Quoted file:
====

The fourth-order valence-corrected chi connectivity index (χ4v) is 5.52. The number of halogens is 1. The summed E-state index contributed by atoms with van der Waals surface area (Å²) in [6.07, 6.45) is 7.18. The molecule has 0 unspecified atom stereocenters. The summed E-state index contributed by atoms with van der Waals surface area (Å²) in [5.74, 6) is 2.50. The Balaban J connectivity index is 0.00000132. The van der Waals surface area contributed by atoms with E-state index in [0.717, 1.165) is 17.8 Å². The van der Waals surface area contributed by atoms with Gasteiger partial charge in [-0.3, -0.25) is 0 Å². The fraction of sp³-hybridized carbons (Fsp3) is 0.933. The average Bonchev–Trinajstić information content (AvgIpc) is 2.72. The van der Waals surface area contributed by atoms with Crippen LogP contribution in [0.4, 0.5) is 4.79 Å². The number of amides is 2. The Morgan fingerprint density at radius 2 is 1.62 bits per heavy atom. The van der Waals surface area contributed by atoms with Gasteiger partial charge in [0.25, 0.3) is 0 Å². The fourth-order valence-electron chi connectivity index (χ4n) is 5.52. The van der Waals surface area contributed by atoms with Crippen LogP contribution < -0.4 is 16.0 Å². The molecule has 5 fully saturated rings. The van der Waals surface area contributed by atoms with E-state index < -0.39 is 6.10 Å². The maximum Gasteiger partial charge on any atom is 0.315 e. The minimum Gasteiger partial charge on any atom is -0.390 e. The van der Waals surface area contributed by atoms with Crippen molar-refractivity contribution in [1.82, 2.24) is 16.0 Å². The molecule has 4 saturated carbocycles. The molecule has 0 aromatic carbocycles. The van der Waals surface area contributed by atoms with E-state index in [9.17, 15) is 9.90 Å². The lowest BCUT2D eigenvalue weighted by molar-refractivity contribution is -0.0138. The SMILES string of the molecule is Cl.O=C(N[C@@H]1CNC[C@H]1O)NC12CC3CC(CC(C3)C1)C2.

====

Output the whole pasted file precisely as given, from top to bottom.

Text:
The fourth-order valence-corrected chi connectivity index (χ4v) is 5.52. The number of halogens is 1. The summed E-state index contributed by atoms with van der Waals surface area (Å²) in [6.07, 6.45) is 7.18. The molecule has 0 unspecified atom stereocenters. The summed E-state index contributed by atoms with van der Waals surface area (Å²) in [5.74, 6) is 2.50. The Balaban J connectivity index is 0.00000132. The van der Waals surface area contributed by atoms with E-state index in [0.717, 1.165) is 17.8 Å². The van der Waals surface area contributed by atoms with Gasteiger partial charge in [-0.3, -0.25) is 0 Å². The fraction of sp³-hybridized carbons (Fsp3) is 0.933. The average Bonchev–Trinajstić information content (AvgIpc) is 2.72. The van der Waals surface area contributed by atoms with Crippen LogP contribution in [0.4, 0.5) is 4.79 Å². The number of amides is 2. The Morgan fingerprint density at radius 2 is 1.62 bits per heavy atom. The van der Waals surface area contributed by atoms with Gasteiger partial charge in [0.25, 0.3) is 0 Å². The fourth-order valence-electron chi connectivity index (χ4n) is 5.52. The van der Waals surface area contributed by atoms with Crippen LogP contribution < -0.4 is 16.0 Å². The molecule has 5 fully saturated rings. The van der Waals surface area contributed by atoms with E-state index < -0.39 is 6.10 Å². The maximum Gasteiger partial charge on any atom is 0.315 e. The minimum Gasteiger partial charge on any atom is -0.390 e. The van der Waals surface area contributed by atoms with Crippen molar-refractivity contribution in [1.82, 2.24) is 16.0 Å². The molecule has 4 saturated carbocycles. The molecule has 0 aromatic carbocycles. The van der Waals surface area contributed by atoms with E-state index in [9.17, 15) is 9.90 Å². The lowest BCUT2D eigenvalue weighted by molar-refractivity contribution is -0.0138. The SMILES string of the molecule is Cl.O=C(N[C@@H]1CNC[C@H]1O)NC12CC3CC(CC(C3)C1)C2.